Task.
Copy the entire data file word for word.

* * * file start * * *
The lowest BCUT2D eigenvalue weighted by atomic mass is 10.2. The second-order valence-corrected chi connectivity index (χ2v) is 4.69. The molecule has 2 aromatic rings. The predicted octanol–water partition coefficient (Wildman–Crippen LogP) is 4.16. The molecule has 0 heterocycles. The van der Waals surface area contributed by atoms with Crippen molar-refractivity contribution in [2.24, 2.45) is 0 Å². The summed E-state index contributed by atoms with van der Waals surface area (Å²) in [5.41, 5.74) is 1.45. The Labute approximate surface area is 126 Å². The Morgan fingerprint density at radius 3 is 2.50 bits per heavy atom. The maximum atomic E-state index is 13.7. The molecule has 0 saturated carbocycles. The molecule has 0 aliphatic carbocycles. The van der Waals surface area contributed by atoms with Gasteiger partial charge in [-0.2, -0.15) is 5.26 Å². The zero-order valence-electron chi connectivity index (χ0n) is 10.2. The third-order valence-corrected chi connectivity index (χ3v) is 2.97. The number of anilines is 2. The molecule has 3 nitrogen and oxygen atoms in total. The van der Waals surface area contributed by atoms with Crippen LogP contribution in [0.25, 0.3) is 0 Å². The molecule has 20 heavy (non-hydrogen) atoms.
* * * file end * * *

The lowest BCUT2D eigenvalue weighted by atomic mass is 10.2. The second-order valence-corrected chi connectivity index (χ2v) is 4.69. The molecule has 2 aromatic rings. The predicted octanol–water partition coefficient (Wildman–Crippen LogP) is 4.16. The molecule has 0 heterocycles. The van der Waals surface area contributed by atoms with Crippen molar-refractivity contribution in [2.24, 2.45) is 0 Å². The summed E-state index contributed by atoms with van der Waals surface area (Å²) in [5.41, 5.74) is 1.45. The Labute approximate surface area is 126 Å². The Morgan fingerprint density at radius 3 is 2.50 bits per heavy atom. The maximum atomic E-state index is 13.7. The molecule has 0 saturated carbocycles. The molecule has 0 aliphatic carbocycles. The van der Waals surface area contributed by atoms with Gasteiger partial charge in [-0.2, -0.15) is 5.26 Å². The zero-order valence-electron chi connectivity index (χ0n) is 10.2. The third-order valence-corrected chi connectivity index (χ3v) is 2.97. The number of anilines is 2. The molecule has 3 nitrogen and oxygen atoms in total. The van der Waals surface area contributed by atoms with Crippen LogP contribution in [0.25, 0.3) is 0 Å². The molecule has 20 heavy (non-hydrogen) atoms.